Just because you live near a body of water doesn’t mean you can’t have your own backyard water features, too. A dip in a freshwater pool can be a refreshing change from harsh saltwater. A winding pond or water fountain can help give a sense of structure to plant arrangements and add a pleasant sound in the background. 

Chain-link Fence
Metal Fence | AaronShoots | Pixabay

6. Fencing

Fencing is an excellent way to add visual interest to your property, fight erosion, and display some of your new salt-tolerant vines like coral honeysuckle. 

Choosing fencing that will resist storms is also important. To make sure your fencing is built to last, keep in mind two things: wind resistance and materials.

Fencing isn’t meant to act as a windbreak. It’s much less likely to suffer damage if strong winds can pass through it. That makes chain-link and slatted designs superior on the coast compared to solid fencing. If you do have solid fencing you want to keep, reinforce the posts with brackets and consider removing a single panel at each end to let pockets of wind move through from one side to the other.

When it comes to materials, metal wins. Steel and wrought-iron fences are much more durable than wood when it comes to surviving fallen branches and high winds. Vinyl is a good second choice (though not as resilient as metal) for salt-resistant, waterproof fencing. If you do opt for wood, go for teak wood which is also salt and water-resistant. 

Silverberry Shrub
Silverberry Shrub | USDA NRCS Montana | Flickr | Public Domain

7. Hurricane-resistant landscaping

The downside to having a gorgeous oceanside view is the threat of natural disasters. Chances are if you’re looking into coastal landscaping, you’ll need to think about hurricane-resistant landscaping, too. 

Tips for hurricane-resistant landscaping:

  • Plant wind-resistant trees.
  • Group trees together to help buffer high winds. 
  • Keep plants pruned.
  • Assess drainage. 
  • Use soft, organic mulch like wood chips, shredded leaves, and pine needles instead of something inorganic mulch like pea gravel.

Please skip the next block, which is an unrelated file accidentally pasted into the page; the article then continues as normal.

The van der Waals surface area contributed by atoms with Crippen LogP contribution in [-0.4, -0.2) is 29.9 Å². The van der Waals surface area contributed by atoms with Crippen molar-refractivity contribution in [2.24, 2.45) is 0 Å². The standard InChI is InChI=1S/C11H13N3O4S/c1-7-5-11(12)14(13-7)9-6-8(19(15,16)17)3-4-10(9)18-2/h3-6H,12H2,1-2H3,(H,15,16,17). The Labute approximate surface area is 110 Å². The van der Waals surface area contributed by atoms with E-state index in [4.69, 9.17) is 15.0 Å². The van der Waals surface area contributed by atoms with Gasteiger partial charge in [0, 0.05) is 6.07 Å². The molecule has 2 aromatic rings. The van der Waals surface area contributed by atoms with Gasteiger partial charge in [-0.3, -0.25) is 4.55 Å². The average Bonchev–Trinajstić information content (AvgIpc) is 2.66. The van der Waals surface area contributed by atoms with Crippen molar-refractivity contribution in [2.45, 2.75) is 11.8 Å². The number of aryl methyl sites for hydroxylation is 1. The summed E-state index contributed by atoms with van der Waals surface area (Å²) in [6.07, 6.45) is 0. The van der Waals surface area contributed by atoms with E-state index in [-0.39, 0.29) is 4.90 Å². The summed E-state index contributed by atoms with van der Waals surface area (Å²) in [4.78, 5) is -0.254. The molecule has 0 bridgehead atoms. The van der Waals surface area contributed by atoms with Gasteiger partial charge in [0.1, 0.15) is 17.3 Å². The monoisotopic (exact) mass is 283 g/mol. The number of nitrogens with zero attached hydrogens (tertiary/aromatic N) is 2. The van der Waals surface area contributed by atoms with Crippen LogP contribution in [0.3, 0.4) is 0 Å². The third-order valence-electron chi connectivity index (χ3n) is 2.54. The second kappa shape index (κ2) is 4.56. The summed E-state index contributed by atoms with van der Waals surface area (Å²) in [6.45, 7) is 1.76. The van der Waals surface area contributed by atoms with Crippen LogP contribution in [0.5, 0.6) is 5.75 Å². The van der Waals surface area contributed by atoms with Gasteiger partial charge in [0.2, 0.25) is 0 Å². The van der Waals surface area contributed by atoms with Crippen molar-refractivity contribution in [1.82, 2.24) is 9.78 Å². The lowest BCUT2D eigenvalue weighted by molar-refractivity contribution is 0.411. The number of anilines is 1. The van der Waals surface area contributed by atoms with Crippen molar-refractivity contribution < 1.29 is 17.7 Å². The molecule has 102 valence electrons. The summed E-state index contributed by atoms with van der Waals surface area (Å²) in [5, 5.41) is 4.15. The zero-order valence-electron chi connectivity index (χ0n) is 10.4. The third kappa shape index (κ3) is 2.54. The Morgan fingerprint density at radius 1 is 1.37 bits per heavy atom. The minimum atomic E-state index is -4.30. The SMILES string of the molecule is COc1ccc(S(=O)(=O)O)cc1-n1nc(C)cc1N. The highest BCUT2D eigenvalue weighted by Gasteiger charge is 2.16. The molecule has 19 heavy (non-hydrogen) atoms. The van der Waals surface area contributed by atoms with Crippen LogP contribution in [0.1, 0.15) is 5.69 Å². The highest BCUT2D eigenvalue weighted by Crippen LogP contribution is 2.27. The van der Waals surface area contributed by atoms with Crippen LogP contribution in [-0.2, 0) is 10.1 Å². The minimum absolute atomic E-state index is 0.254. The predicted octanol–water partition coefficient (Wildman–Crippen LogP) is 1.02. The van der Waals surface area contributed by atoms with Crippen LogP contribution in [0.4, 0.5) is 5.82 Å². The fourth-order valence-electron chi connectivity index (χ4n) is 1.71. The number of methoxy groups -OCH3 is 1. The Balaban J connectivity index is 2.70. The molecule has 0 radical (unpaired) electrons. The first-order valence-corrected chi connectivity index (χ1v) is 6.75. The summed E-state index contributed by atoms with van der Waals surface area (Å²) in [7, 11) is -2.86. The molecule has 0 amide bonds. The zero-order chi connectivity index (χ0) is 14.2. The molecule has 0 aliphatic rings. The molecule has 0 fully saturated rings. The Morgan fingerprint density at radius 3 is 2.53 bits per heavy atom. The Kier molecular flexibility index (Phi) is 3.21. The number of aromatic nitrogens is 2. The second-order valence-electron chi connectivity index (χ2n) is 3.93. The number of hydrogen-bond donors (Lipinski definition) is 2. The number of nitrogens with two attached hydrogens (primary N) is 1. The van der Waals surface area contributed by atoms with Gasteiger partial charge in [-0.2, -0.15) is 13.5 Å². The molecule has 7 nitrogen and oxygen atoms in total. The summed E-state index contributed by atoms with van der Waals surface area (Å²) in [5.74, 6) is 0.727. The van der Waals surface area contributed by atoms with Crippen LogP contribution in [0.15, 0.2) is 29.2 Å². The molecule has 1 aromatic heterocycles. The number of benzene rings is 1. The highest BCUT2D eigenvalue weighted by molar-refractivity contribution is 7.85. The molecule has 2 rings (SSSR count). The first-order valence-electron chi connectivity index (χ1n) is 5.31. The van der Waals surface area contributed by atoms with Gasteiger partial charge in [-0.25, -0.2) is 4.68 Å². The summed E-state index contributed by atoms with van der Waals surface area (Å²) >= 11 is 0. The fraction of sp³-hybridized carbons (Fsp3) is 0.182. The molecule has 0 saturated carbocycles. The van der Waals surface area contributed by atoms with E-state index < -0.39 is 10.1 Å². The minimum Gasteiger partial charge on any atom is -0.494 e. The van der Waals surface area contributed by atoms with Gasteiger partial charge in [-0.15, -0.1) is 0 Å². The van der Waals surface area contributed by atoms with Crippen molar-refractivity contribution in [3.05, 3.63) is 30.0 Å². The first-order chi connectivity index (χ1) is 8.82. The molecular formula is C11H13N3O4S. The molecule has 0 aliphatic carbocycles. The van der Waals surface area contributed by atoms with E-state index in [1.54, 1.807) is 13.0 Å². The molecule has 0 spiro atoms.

If you need ideas for wind-resistant plants, take a look at the options. 

Wind-resistant trees

  • Bald cypress
  • Live oak
  • Windmill palm
  • Shumard oak
  • Winged elm

Wind-resistant shrubs

  • Silverberry
  • Juniper
  • Sea buckthorn
  • Fragrant sumac

Wind-resistant flowers

  • Veronia
  • Crambe
  • Sea holly
  • Zinnia

You’ll also want to secure anything that could become a storm hazard (often all those finishing touches on your landscape) if a storm is on its way. Take moveable objects like outdoor furniture, benches, toys, and bicycles inside. Turn trellises and playground equipment on their side and group them together. Strap down sheds using eyebolts and concrete footing. 

For more information on hurricane-resistant landscaping, check out one of our other pieces on Lawnlove.com:

FAQ about coastal landscaping

How close to the water do I need to be to choose salt-tolerant plants?

According to the University of Florida, if you live within ⅛ of a mile of saltwater, you should pick salt-tolerant plants. 

What else should I consider when choosing plants?

Think about your USDA Hardiness Zone, how much sun or shade you get, and what plants are native to your area. 

Do I need to amend my soil?

If you live near the coast, your soil likely contains more sand than average. Most salt-tolerant and native coastal plants will do fine in sandy soil, so you won’t have a problem.

However, if you want to grow something that requires fertile, loamy soil, like a vegetable garden, consider installing a raised garden bed. Because you can just pour in your desired soil type, it’s much more efficient than amending your existing soil with compost, which can take months to get right. 

How else can I prevent erosion?

A huge part of controlling erosion in your yard is making sure you have good drainage. Downspout extensions, French drains, rain gardens, and drip irrigation are all solutions to explore if you’re noticing standing water or squishy grass. 

Native plants installed on slopes also help stabilize soil. 

Hire a pro to help with your coastal landscape 

If you’re interested in elevating your backyard with these tips, but aren’t sure if you have the time or skills, consider hiring an expert. Professional landscapers can help install hardscaping, rock walls, water features, and more. A Lawn Love pro can mow and edge your lawn. That means you can trade the garden spade for a beach umbrella and get back to enjoying the waves.

Main Photo Credit: Anastasiya Vragova | Pexels

Rachel Abrams

Born and raised in Gainesville, Florida, Rachel Abrams studied creative writing at the University of Virginia. She enjoys volunteering at her neighborhood community garden and growing herbs in her New York City apartment.